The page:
CsrA of Bacillus subtilis regulates translation initiation of the gene encoding the flagellin protein (hag) by blocking ribosome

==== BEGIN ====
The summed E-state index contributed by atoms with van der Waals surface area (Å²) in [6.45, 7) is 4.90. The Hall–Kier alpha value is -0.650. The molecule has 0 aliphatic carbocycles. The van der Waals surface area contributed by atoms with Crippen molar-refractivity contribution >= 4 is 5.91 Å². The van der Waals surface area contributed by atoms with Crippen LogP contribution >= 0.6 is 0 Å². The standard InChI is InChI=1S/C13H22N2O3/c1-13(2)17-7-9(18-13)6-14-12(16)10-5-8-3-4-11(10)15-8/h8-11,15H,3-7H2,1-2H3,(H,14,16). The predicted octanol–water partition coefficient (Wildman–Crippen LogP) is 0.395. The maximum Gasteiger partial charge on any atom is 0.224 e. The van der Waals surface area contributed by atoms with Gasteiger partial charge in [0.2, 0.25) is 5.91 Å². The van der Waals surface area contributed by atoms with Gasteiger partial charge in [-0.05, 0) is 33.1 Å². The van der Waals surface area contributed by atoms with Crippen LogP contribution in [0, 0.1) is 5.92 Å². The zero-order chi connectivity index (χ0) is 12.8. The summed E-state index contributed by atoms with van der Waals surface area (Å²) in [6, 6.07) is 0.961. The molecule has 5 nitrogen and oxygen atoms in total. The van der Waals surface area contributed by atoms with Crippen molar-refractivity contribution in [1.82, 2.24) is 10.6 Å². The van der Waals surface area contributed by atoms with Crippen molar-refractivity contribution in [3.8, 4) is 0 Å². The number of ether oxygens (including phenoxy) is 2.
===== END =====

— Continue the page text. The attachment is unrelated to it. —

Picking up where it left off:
The global regulatory Csr (carbon storage regulator) and the homologous Rsm (repressor of secondary metabolites) systems of Gram-negative bacteria typically consist of an RNA-binding protein (CsrA/RsmA) and at least one sRNA that functions as a CsrA antagonist. CsrA modulates gene expression post-transcriptionally by regulating translation initiation and/or mRNA stability of target transcripts. While Csr has been extensively studied in Gram-negative bacteria, until now Csr has not been characterized in any Gram-positive organism. csrA of Bacillus subtilis is the last gene of a flagellum biosynthetic operon. In addition to the previously identified sigma(D)-dependent promoter that controls expression of the entire operon, a sigma(A)-dependent promoter was identified that temporally controls expression of the last two genes of the operon (fliW-csrA); expression peaks 1 h after cell growth deviates from exponential phase. hag, the gene encoding flagellin, was identified as a CsrA-regulated gene. CsrA was found to repress hag'-'lacZ expression, while overexpression of csrA reduces cell motility. In vitro binding studies identified two CsrA binding sites in the hag leader transcript, one of which overlaps the hag Shine-Dalgarno sequence. Toeprint and cell-free translation studies demonstrate that bound CsrA prevents ribosome binding to the hag transcript, thereby inhibiting translation initiation and Hag synthesis.

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